Delayed Rain May Drive Food Prices Higher: Here’s Why


The Indian Meteorological Department (IMD) said on Friday that a prolonged monsoon break is likely to affect the critical paddy planting season in northern and eastern India, which could also lead to increased prices of certain food products.

According to IMD data cited by Hindustan times.

The monsoon trough plays a crucial role in rainfall across the country. A southward shift from its normal position brings an active monsoon over most of the country, while a northward shift means light rainfall over the country and heavy showers along the foothills of the Himalayas, according to the IMD reports.

According Hindustan time reports, a weak monsoon is expected across the country for about a next week, with the monsoon trough likely to move north. Experts said the delayed planting is likely to lead to higher prices for various food items, amid rising inflation in the country.

Data from the weather forecasting agency shows that there is currently 9% excess rain over the country with a deficit of 16% over eastern India and northeast India; 4% surplus over northwest India; 21% surplus over central India and 28% surplus over the southern peninsula.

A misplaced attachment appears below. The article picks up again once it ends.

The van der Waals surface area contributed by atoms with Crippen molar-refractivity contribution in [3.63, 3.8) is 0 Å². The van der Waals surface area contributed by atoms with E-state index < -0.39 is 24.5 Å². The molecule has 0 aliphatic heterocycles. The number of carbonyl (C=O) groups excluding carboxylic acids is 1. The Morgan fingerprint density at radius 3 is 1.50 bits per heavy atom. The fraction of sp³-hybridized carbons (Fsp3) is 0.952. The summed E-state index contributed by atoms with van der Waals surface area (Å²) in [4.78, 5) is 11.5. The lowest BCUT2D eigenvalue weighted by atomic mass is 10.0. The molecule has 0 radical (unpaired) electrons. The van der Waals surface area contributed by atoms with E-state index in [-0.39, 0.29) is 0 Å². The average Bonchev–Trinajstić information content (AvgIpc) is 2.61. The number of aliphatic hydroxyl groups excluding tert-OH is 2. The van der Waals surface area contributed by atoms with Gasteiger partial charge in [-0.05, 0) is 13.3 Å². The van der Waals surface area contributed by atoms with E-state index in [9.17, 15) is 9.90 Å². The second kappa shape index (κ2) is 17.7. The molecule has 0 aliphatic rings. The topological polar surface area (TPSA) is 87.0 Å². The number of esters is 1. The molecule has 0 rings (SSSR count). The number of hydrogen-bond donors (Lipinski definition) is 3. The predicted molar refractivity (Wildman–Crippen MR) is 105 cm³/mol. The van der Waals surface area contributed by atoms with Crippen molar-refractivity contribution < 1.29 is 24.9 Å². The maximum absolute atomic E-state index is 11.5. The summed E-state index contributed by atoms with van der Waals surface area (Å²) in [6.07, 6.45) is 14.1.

However, in July this year, there was 19.1% excess rain till Friday with a deficit of 47.3% over East India and North East India; 50.1% in central India; 63% surplus over peninsular India and 10.1% surplus over northwestern India.

On Friday, most of the paddy belt in the Indo-Gangetic plains recorded a rain deficit of more than 40%, Gangetic West Bengal recorded a rain deficit of 47%; Jharkhand 50%; Bihar recorded 41%; eastern Uttar Pradesh 52% and western Uttar Pradesh 47%. Over peninsular India, Kerala and Mahe recorded a 25% rainfall deficit, according to IMD data.

Meanwhile, IMD senior scientist RK Jenamani said rainfall has been decreasing across the country over the past two years as the monsoon trough shifts north. He said the weather forecasting agency expects rains to resume over northeast India, but only isolated rains are likely over Bihar, UP, Gangetic WB, etc. . for the moment.

The IMD official said the monsoon trough is likely to move north and stay there until at least August 2, and after that it may move south.

GV Ramanjaneyulu, executive director of the Center for Sustainable Agriculture in Hyderabad, quoted by excluding tax said planting will not take place until mid-August in most parts of eastern India, which will have a widespread impact on farmers, as well as ordinary people.

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